“Do you want me to tell you something really subversive? Love is everything it’s cracked up to be. That’s why people are so cynical about it. It really is worth fighting for, being brave for, risking everything for. And the trouble is, if you don’t risk anything, you risk even more.”

(Erica Jong)

 

 

This may be a bit of a honest post that will not make easy reading.  I make no apology for my honesty.

 

I tend to own up to be cynical about love.  In reality that is not the case.  I truly believe in love.  I have a deep heart that I am careful about but I have, on occasions,  let it fall in love.  The people in my past who had my love still do have it.  It may have changed from a romantic love into a love based on friendship but it is still love and it will never change.

My last long term relationship of 8 years was one that I hoped would last, but it didn’t.  Fault lies on both sides, but from my point of view lack of affection and the continual battle of minds just became too much, I lost my peace, I lost myself and became someone that I didn’t recognise anymore, someone boring, grumpy, flatlining.

I realised that the romantic love had died for both of us, in the end we had become friends and business partners, and although it would have been easier to “accept my lot” I knew that it was unfair on both of us to do so.   We had a lot to lose by breaking up, but we had even more to lose if we didn’t.

I did love my ex very deeply, I knew that because of the problems that we had and how hard I tried to understand them.   I did hope that these problems would resolve themselves but in the end I realised that they never would, the problem lay at the very heart of us, we were friends rather than lovers, business partners instead of loving partners.

I had to face the fact that either I accepted this or moved on.   In the end my conscience got the better of me, my ex was a lot younger than me and really needed and deserved, as I did,  to have a heart that was alive again, from my point of view I wasn’t really prepared to be a companion.  I wanted to be wanted, not needed or put up with.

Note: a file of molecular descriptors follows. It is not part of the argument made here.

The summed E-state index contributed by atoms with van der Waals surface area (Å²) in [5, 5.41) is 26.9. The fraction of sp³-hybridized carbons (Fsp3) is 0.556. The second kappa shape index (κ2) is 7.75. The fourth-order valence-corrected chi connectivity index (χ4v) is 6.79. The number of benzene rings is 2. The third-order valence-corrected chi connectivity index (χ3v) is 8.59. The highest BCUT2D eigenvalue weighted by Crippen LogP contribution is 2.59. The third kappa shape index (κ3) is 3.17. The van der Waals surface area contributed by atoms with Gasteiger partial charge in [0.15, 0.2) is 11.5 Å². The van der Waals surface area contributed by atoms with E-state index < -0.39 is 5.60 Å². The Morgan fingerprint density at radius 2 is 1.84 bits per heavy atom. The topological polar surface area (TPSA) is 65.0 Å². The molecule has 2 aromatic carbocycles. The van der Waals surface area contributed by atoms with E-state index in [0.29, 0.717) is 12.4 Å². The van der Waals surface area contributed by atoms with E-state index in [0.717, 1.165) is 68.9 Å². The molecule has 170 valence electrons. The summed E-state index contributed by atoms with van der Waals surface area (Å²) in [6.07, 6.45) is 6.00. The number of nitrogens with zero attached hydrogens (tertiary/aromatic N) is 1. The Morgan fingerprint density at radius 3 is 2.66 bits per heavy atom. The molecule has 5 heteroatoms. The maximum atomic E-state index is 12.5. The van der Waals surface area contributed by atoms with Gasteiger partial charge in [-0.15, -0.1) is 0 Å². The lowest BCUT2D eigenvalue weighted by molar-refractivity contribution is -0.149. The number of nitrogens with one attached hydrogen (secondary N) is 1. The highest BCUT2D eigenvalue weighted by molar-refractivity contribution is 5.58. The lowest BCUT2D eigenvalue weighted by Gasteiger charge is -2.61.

I moved on, with the friendship and love of my ex with me as she has with me.  We certainly care for each other and trust each other and I would still lay my life on the line for her.   I wish her happiness in all she does and I know she does the same for me.

I have met some lovely women during this period of “singledom” and I did tentatively let my heart go briefly only to have it left full of doubt and hurt at being taken for a fool.  I am still smarting a bit over this but it became obvious that the relationship was not on an equal footing, I was expected to understand, compromise and change, without the same consideration being offered.  It was one sided, based on an ideal, not on reality.

I have never uttered the word “love” unless I have truly meant it.   I know I have hurt people, I really have never meant to, but I have been hurt by false declarations of love because I tend to believe people are as honest as I am when it comes to affairs of the heart.

My life is a nice wee life, I have everything I want (well … apart from a campervan and a home in Lesbos! but these are dreams I can work towards!)  I am happy being on my own, I have wonderful friends and a wonderful dog that loves me unconditionally, as I love her.    If someone is out there for me, then we will meet, life and fate ensure that.  If not then I have a lifetime of love to look back on.

I know I have the courage to love for real, I just feel not everyone does.

Cynical, maybe .. I prefer to think I’m just realistic.

A quote from the Velveteen Rabbit sums it up (I’ve posted this before.. but just in case you missed it)

“Real isn’t how you are made,” said the Skin Horse. “It’s a thing that happens to you. When a child loves you for a long, long time, not just to play with, but REALLY loves you, then you become Real.”

“Does it hurt?” asked the Rabbit.

“Sometimes,” said the Skin Horse, for he was always truthful. “When you are Real you don’t mind being hurt.”

“Does it happen all at once, like being wound up,” he asked, “or bit by bit?”

“It doesn’t happen all at once,” said the Skin Horse. “You become. It takes a long time. That’s why it doesn’t happen often to people who break easily, or have sharp edges, or who have to be carefully kept. Generally, by the time you are Real, most of your hair has been loved off, and your eyes drop out and you get loose in the joints and very shabby. But these things don’t matter at all, because once you are Real you can’t be ugly, except to people who don’t understand.”